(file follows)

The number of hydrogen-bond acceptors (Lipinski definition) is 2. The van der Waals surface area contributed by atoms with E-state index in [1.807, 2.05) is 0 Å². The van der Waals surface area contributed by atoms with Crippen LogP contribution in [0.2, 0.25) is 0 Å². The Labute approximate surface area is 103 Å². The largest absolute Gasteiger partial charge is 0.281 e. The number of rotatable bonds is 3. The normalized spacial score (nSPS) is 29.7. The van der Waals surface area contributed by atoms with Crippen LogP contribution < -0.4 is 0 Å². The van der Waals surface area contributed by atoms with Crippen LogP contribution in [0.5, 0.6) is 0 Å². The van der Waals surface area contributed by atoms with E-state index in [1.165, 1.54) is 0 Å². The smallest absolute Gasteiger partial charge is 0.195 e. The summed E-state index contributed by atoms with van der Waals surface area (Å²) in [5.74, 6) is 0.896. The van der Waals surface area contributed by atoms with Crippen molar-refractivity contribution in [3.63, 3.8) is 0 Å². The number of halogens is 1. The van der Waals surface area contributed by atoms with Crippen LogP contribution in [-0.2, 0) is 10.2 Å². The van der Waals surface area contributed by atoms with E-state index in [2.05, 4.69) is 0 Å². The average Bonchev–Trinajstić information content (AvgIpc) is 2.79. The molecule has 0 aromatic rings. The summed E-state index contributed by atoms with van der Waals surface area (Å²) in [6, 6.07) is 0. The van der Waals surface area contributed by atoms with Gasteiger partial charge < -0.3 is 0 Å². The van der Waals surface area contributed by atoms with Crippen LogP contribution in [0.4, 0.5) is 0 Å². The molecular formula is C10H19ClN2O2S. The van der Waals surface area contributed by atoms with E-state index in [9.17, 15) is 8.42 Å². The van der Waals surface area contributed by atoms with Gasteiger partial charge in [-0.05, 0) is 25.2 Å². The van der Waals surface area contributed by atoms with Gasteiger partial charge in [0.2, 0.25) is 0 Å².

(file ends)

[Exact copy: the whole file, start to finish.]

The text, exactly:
The number of hydrogen-bond acceptors (Lipinski definition) is 2. The van der Waals surface area contributed by atoms with E-state index in [1.807, 2.05) is 0 Å². The van der Waals surface area contributed by atoms with Crippen LogP contribution in [0.2, 0.25) is 0 Å². The Labute approximate surface area is 103 Å². The largest absolute Gasteiger partial charge is 0.281 e. The number of rotatable bonds is 3. The normalized spacial score (nSPS) is 29.7. The van der Waals surface area contributed by atoms with Crippen LogP contribution < -0.4 is 0 Å². The van der Waals surface area contributed by atoms with Crippen LogP contribution in [0.5, 0.6) is 0 Å². The van der Waals surface area contributed by atoms with E-state index in [1.165, 1.54) is 0 Å². The smallest absolute Gasteiger partial charge is 0.195 e. The summed E-state index contributed by atoms with van der Waals surface area (Å²) in [5.74, 6) is 0.896. The van der Waals surface area contributed by atoms with Crippen molar-refractivity contribution in [3.63, 3.8) is 0 Å². The number of halogens is 1. The van der Waals surface area contributed by atoms with Crippen LogP contribution in [-0.2, 0) is 10.2 Å². The van der Waals surface area contributed by atoms with E-state index in [2.05, 4.69) is 0 Å². The average Bonchev–Trinajstić information content (AvgIpc) is 2.79. The molecule has 0 aromatic rings. The summed E-state index contributed by atoms with van der Waals surface area (Å²) in [6, 6.07) is 0. The van der Waals surface area contributed by atoms with Gasteiger partial charge < -0.3 is 0 Å². The van der Waals surface area contributed by atoms with Crippen LogP contribution in [0.4, 0.5) is 0 Å². The molecular formula is C10H19ClN2O2S. The van der Waals surface area contributed by atoms with E-state index in [9.17, 15) is 8.42 Å². The van der Waals surface area contributed by atoms with Gasteiger partial charge in [-0.05, 0) is 25.2 Å². The van der Waals surface area contributed by atoms with Gasteiger partial charge in [0.2, 0.25) is 0 Å².